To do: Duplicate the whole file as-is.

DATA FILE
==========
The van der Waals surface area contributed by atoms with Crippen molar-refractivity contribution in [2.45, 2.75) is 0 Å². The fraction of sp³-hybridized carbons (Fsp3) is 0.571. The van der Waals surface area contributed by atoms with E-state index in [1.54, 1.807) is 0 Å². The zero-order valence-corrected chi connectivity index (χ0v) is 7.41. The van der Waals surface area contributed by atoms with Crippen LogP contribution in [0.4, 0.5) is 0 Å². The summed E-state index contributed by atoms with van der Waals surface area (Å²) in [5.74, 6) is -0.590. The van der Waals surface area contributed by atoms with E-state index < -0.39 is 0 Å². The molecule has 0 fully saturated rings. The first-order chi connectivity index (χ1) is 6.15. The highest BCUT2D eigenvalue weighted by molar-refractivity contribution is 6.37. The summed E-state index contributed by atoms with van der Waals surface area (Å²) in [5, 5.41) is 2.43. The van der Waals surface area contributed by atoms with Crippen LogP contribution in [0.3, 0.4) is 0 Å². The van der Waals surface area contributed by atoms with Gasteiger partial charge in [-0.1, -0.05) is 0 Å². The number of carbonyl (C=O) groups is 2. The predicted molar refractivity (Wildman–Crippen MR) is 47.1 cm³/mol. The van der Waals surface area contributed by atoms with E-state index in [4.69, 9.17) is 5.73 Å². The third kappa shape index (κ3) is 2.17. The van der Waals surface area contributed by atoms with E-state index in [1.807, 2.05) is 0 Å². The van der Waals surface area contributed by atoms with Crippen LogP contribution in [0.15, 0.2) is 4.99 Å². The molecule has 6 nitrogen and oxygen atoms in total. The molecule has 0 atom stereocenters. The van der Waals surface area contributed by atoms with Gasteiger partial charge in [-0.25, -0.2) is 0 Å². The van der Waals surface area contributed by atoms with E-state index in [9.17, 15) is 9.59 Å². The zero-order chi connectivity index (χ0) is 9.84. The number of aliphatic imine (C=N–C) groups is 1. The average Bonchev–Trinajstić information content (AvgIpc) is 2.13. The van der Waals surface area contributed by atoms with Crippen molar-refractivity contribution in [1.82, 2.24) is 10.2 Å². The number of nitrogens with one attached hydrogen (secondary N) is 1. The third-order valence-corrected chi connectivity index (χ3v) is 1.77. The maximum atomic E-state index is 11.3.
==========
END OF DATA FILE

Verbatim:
The van der Waals surface area contributed by atoms with Crippen molar-refractivity contribution in [2.45, 2.75) is 0 Å². The fraction of sp³-hybridized carbons (Fsp3) is 0.571. The van der Waals surface area contributed by atoms with E-state index in [1.54, 1.807) is 0 Å². The zero-order valence-corrected chi connectivity index (χ0v) is 7.41. The van der Waals surface area contributed by atoms with Crippen LogP contribution in [0.4, 0.5) is 0 Å². The summed E-state index contributed by atoms with van der Waals surface area (Å²) in [5.74, 6) is -0.590. The van der Waals surface area contributed by atoms with E-state index < -0.39 is 0 Å². The molecule has 0 fully saturated rings. The first-order chi connectivity index (χ1) is 6.15. The highest BCUT2D eigenvalue weighted by molar-refractivity contribution is 6.37. The summed E-state index contributed by atoms with van der Waals surface area (Å²) in [5, 5.41) is 2.43. The van der Waals surface area contributed by atoms with Crippen LogP contribution in [0.3, 0.4) is 0 Å². The van der Waals surface area contributed by atoms with Gasteiger partial charge in [-0.1, -0.05) is 0 Å². The number of carbonyl (C=O) groups is 2. The predicted molar refractivity (Wildman–Crippen MR) is 47.1 cm³/mol. The van der Waals surface area contributed by atoms with E-state index in [4.69, 9.17) is 5.73 Å². The third kappa shape index (κ3) is 2.17. The van der Waals surface area contributed by atoms with E-state index in [1.807, 2.05) is 0 Å². The van der Waals surface area contributed by atoms with Crippen LogP contribution in [0.15, 0.2) is 4.99 Å². The molecule has 6 nitrogen and oxygen atoms in total. The molecule has 0 atom stereocenters. The van der Waals surface area contributed by atoms with Gasteiger partial charge in [-0.25, -0.2) is 0 Å². The van der Waals surface area contributed by atoms with E-state index in [9.17, 15) is 9.59 Å². The zero-order chi connectivity index (χ0) is 9.84. The number of aliphatic imine (C=N–C) groups is 1. The average Bonchev–Trinajstić information content (AvgIpc) is 2.13. The van der Waals surface area contributed by atoms with Crippen molar-refractivity contribution in [1.82, 2.24) is 10.2 Å². The number of nitrogens with one attached hydrogen (secondary N) is 1. The third-order valence-corrected chi connectivity index (χ3v) is 1.77. The maximum atomic E-state index is 11.3.